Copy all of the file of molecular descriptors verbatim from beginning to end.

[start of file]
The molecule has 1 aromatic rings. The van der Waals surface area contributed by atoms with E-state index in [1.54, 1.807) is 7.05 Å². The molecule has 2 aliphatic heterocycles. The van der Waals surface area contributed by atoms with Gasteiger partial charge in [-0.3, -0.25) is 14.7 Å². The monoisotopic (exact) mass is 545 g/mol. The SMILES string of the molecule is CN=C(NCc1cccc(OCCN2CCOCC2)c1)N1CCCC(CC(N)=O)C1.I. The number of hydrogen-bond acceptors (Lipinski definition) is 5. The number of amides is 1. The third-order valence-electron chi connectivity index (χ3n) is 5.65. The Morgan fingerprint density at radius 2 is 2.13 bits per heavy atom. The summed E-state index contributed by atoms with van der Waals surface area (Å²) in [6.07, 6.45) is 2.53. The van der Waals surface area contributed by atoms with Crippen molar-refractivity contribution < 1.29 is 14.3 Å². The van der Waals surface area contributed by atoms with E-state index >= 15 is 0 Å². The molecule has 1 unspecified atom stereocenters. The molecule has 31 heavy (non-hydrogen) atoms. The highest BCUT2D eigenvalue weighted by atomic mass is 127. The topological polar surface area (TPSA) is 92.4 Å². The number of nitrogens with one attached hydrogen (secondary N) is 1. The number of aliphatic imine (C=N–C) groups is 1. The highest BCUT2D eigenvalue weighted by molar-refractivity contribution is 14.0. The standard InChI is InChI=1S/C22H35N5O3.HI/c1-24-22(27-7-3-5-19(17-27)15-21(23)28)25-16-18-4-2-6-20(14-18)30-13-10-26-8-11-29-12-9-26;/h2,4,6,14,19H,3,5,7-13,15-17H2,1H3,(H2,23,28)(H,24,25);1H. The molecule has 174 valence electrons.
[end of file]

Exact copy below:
The molecule has 1 aromatic rings. The van der Waals surface area contributed by atoms with E-state index in [1.54, 1.807) is 7.05 Å². The molecule has 2 aliphatic heterocycles. The van der Waals surface area contributed by atoms with Gasteiger partial charge in [-0.3, -0.25) is 14.7 Å². The monoisotopic (exact) mass is 545 g/mol. The SMILES string of the molecule is CN=C(NCc1cccc(OCCN2CCOCC2)c1)N1CCCC(CC(N)=O)C1.I. The number of hydrogen-bond acceptors (Lipinski definition) is 5. The number of amides is 1. The third-order valence-electron chi connectivity index (χ3n) is 5.65. The Morgan fingerprint density at radius 2 is 2.13 bits per heavy atom. The summed E-state index contributed by atoms with van der Waals surface area (Å²) in [6.07, 6.45) is 2.53. The van der Waals surface area contributed by atoms with Crippen molar-refractivity contribution < 1.29 is 14.3 Å². The van der Waals surface area contributed by atoms with E-state index >= 15 is 0 Å². The molecule has 1 unspecified atom stereocenters. The molecule has 31 heavy (non-hydrogen) atoms. The highest BCUT2D eigenvalue weighted by atomic mass is 127. The topological polar surface area (TPSA) is 92.4 Å². The number of nitrogens with one attached hydrogen (secondary N) is 1. The number of aliphatic imine (C=N–C) groups is 1. The highest BCUT2D eigenvalue weighted by molar-refractivity contribution is 14.0. The standard InChI is InChI=1S/C22H35N5O3.HI/c1-24-22(27-7-3-5-19(17-27)15-21(23)28)25-16-18-4-2-6-20(14-18)30-13-10-26-8-11-29-12-9-26;/h2,4,6,14,19H,3,5,7-13,15-17H2,1H3,(H2,23,28)(H,24,25);1H. The molecule has 174 valence electrons.